We’re driving the Road Back to our protagonists’ Ordinary World.

As we head into the Road Back of the story we’re writing, how are we doing?

Let’s see:  In the past 80% of story, we’ve

  1. Transformed the protagonists.
  2. Changed their goals into new Dears.
  3. Provided a transformed Dear to the protagonists as Rewards.
  4. Given them worthy allies.
  5. Defeated villains and elements of the antagonistic force.
  6. Overcome fears and evils, exterior and interior.

My goodness, what else must we do?  The hardest thing.  We must truly defeat the antagonist.

And then find our way back home—whatever “home” now represents.

Easy enough.

Well, no.

And not because the antagonist is still out there, a maelstrom of chaotic evil.

Here’s our big question:  How do we find the right Road Back?

Driving with the Old Dear

SPOILERS ALERT:  If you have never seen Castawaygo watch it now.  It will be a pivotal and enriching experience in your life.  I am also warning you that I give away many, many crucial details about the end of the film in the remainder of this blog.  Tom Hanks should have won the Academy Award for Best Actor for this film.  This is his landmark role, not Forrest Gump and not Philadephia and certainly not The Green Mile, all great films but not of the caliber of Castaway.

The official Movie Trailer:

The Dear destroyed at the Call to Adventure is not the Dear of the Reward.  This Dear is transformed, just as the protagonist is transformed.

The transformation is clearly evident in Castaway, the film with Tom Hanks and Helen Hunt.  Hanks’ character Chuck survives deprivation and extreme loneliness only because returning to his lost love (Hunt enacting Kelly) became his goal. 

Yet he transformed:  he learned to be in the moment—instead of always working toward a future deadline.  He learned to appreciate the smallest of miracles and to heed obscure signs.The protagonist Chuck needs someone as his Dear who is also open to these hidden yet highly significant realities.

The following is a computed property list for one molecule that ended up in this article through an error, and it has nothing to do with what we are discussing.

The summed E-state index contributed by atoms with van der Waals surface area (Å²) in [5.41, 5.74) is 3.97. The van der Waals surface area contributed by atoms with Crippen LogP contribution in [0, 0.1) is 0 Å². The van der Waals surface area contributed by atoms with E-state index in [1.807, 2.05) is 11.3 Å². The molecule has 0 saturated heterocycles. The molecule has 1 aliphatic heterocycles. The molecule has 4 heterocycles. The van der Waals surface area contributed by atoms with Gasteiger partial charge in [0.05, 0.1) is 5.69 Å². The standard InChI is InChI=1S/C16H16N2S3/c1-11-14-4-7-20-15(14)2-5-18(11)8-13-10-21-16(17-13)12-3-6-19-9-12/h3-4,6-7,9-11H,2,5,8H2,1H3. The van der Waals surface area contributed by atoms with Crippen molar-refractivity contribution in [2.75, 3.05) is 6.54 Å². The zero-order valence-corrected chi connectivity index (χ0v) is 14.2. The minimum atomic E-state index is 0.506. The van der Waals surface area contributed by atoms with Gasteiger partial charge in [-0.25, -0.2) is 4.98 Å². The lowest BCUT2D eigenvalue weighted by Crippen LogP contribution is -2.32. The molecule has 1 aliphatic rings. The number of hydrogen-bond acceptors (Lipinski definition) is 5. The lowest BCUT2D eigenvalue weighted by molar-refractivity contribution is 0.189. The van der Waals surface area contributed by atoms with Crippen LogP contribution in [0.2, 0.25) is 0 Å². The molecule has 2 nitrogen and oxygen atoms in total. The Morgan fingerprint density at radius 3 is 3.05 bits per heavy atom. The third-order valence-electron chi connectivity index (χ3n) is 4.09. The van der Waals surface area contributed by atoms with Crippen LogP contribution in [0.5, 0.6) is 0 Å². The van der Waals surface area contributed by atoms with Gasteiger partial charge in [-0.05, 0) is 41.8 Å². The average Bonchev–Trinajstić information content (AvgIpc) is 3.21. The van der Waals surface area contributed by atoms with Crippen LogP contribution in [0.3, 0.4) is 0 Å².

Kelly is not that person, and we discover that in the scene where he is reunited with her.

Two Story Stages:  Road Back and Resurrection

In Castaway the Road Back begins with the celebration at the airport then continues through his visit to her house.  That visit to her house also launches into the Resurrection, the stage of story where evil recurs that endangers the protagonist. 

Since the two stages are so closely intertwined in this film, I’ll discuss both.  Just know that the Road Back is their attempts at re-connection while the Resurrection is the acceptance of the need to part.

Chuck Doesn’t Match to Kelly

  • At Kelly’s house, Chuck is in the moment of their reunion.
    • >> Kelly can’t face their reunion. First, she is not able to meet him at the airport.  Then, when he comes to her house, she is continually “doing” as a distraction—showing him a car and a map, fiddling with housework.  She is focused on him but also on all the things between
      • Twice she looks hard at him, as if not able to believe that this man before her is her old love returned to her. He is physically changed.  He is also mentally and spiritually changed, although these changes are not as easily observed.
  • Chuck comments on the miracle of her child.
    • >> Her response is a criticism. Children are miracles, not things to be managed.  They are the blessing of the future with the wonder of the now.  Instead, Kelly dismisses any conversation about her child by saying something like “She’s a mess.”
  • Chuck heeds the signs.
    • >> Kelly is blind to them.  She must blind herself to them or abandon the life she had built without him.  She makes her decision.  Yet when he drives away, she still clings to her past and calls him back.  She kept “their car”, another sign of her clinging to the past.

The Problem with Kelly

Kelly is static, stagnant, bitter with the losses, not transformed by them.  She abandoned her greatest goal without saying goodbye to it.

We admire Kelly.  We want her to reunite with Chuck.  They are each other’s “love of my life”.  But they’re not right for each other.  Maybe they never were, even before Chuck transformed.